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HSA? More Like HS-YAY!

Brittany Falkner

Brittany Falkner

Wealth Manager

Health Savings Accounts, otherwise known as HSAs or (HS “yay”s if you are a tax nerd like me) are one of the most underutilized account types that I have seen in practice. While these accounts are only available to individuals with high-deductible health plans, I often see clients completely missing the benefits that these accounts can provide. Below, we’ll go over why you should love these accounts and some best practices to make the most of these tax-advantaged accounts.

What is an HSA?

Health Savings Accounts let you set aside money on a pre-tax basis with all withdrawals being tax-free when used for qualified medical expenses .1 This means you can direct a portion of your wages toward this account and never pay tax on these dollars (assuming all withdrawals are for qualified medical expenses). When invested, the growth within the account is also tax-free! There are no other savings vehicles that have such glorious tax benefits, which makes HSAs known as triple tax-advantaged (money goes in tax free, grows tax free, and can come out tax free). To put the cherry on top, these accounts have no income limits, so high income earners are eligible to contribute (many other savings options have income limits, such as an IRA contribution).

You are eligible to contribute to a health savings account if you are enrolled in a high deductible health plan. For 2023, you have a high deductible health plan (HDHP) if your deductible is at least $1,500 single ($3,000 family) and your maximum out-of-pocket is no more than $7,500 single ($15,000 family). If that is true, you are eligible to contribute $3,850 if insured under single coverage ($7,750 family) to an HSA account. If you are over the age of 55, you may contribute an additional $1,000 per year. As a friendly reminder, unfortunately you are not eligible to contribute to an HSA once you are on Medicare.

Be sure to tell your tax preparer about any contribution you make and keep all medical receipts in your records. You may use this account to pay for qualified medical expenses for yourself, your spouse, and any dependent you claim on your tax return.

Best Practices & Hot Tips for HSAs  

The secret sauce to fully utilizing this tax haven of an account would be to contribute the maximum you can each year, invest the dollars, and to let the account grow until retirement or later. Most retirees are hit with the largest healthcare expenses later in life and that is when this account can really come in handy. By delaying the use of these funds, you are also maximizing the amount of tax-free investment growth! If you have been thinking of this account as a medical checking account you aren’t wrong, but I would encourage you to view this account as a retirement savings vehicle that has great tax advantages.  

Another hot tip to consider is that there is no time limit for reimbursing yourself for medical expenses. This means if you save your medical receipts throughout the years, you can reimburse yourself from your HSA account at any future point for past expenses, tax-free. To do so, you will need to keep meticulous records, ensure you were enrolled in a HDHP in the year the expense occurred, and ensure you did not claim a medical deduction for that expense on your tax return. If you are concerned about passing away with this pot of money, the good news is that HSA accounts allow for beneficiary designations. If you pass this account to your spouse after your death, your spouse will receive the same tax benefits, tax-free growth and withdrawals when used for medical.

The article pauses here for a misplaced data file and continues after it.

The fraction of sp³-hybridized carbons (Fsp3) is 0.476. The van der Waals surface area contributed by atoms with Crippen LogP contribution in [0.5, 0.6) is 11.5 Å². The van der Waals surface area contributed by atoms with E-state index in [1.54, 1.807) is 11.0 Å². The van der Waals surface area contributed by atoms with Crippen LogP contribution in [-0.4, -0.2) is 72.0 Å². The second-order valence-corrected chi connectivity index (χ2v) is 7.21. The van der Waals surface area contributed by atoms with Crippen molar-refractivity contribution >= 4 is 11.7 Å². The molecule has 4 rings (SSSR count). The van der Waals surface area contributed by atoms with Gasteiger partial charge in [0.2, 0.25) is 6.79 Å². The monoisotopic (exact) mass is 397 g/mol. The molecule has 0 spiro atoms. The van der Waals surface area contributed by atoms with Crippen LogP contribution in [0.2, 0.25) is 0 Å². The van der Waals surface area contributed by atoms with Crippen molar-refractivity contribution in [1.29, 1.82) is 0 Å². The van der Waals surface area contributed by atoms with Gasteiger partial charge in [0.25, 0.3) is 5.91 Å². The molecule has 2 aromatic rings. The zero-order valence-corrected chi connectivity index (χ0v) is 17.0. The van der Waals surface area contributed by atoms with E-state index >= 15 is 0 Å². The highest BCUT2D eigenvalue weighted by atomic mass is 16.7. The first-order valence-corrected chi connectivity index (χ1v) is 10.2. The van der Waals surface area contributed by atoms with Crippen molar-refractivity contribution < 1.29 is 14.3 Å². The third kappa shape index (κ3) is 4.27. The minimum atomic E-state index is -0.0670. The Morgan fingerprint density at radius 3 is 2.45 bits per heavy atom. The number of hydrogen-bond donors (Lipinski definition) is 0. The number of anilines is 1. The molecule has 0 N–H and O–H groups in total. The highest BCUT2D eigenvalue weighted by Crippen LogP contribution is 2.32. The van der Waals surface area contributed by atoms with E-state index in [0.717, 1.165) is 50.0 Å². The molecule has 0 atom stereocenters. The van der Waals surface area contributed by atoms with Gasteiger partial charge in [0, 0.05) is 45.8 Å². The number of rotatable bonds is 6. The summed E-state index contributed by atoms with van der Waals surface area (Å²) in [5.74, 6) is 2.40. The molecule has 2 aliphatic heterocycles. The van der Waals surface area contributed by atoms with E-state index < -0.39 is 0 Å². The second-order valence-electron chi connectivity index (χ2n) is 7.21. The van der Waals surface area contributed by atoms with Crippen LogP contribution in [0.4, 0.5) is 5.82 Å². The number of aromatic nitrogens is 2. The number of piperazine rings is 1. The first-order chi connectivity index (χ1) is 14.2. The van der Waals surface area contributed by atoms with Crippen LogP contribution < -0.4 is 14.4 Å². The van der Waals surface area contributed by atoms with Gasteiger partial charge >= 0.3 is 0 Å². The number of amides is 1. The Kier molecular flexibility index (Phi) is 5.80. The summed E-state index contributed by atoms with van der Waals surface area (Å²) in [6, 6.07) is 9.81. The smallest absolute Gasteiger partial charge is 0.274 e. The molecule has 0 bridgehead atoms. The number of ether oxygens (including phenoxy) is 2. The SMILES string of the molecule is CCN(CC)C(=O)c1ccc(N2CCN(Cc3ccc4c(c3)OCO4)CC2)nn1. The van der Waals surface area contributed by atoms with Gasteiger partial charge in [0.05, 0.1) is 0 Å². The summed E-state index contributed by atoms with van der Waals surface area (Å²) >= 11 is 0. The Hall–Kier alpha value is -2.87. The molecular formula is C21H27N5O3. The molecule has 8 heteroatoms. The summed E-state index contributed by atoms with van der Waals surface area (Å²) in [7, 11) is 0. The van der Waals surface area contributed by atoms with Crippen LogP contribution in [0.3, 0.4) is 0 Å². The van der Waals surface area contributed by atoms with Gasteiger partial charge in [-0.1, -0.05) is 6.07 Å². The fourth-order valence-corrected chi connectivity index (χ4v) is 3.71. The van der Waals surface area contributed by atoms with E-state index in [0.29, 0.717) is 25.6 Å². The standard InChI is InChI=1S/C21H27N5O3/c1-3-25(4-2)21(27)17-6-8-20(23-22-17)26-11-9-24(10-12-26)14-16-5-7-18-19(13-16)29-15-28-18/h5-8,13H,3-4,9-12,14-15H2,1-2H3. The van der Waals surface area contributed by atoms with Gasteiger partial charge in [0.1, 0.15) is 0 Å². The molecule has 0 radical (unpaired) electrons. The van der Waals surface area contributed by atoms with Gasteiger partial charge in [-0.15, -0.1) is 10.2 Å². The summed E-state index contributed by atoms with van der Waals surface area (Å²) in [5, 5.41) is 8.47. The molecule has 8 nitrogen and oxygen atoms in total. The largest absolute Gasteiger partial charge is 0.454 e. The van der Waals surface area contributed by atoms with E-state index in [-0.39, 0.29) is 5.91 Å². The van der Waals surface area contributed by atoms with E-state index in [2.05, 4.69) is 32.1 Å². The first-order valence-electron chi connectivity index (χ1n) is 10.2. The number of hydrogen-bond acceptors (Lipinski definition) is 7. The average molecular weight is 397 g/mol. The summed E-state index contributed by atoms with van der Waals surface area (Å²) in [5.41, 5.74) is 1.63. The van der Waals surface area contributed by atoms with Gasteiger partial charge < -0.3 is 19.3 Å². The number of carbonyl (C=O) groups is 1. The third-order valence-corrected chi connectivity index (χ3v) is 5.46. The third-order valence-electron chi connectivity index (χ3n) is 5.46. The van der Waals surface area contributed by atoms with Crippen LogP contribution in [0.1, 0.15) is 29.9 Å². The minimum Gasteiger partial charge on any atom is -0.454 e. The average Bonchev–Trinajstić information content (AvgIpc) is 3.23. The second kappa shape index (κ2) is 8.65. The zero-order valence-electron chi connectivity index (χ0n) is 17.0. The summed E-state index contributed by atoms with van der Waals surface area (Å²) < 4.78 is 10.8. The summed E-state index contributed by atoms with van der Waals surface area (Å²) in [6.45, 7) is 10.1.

To ensure you are maximizing this account, you will want to pay close attention to the HSA contribution limits each year. The contribution limits increase with inflation each year with the most recent increase being an astonishing 7% for 2024. For 2024, the contribution limits increase to $4,150 single ($8,300 family). Further, once you and your spouse are both over the age of 55, you are each eligible to contribute the additional $1,000 contribution. To keep the IRS happy, each spouse would need their own HSA account and the additional $1,000 would need to be deposited into their respective accounts. This provides a fantastic opportunity to super fund these accounts for those nearing retirement.

Lastly, you are eligible to contribute to an HSA account until April 15th of the following year for the current year, assuming you had a HDHP for the entirety of the previous year. This could come in handy if you forgot to max out the account, if you need additional tax savings on your return, or for additional tax planning purposes.

Final Thoughts

At Boardwalk Financial Strategies, we are a team of advisors with extensive tax backgrounds. This allows us to build comprehensive financial plans for our clients utilizing the above tax saving strategy and more. If you would like to learn more about our comprehensive wealth management services, please contact us today.

1 To see the full list of qualified medical expenses, please see the IRS Publication 502.

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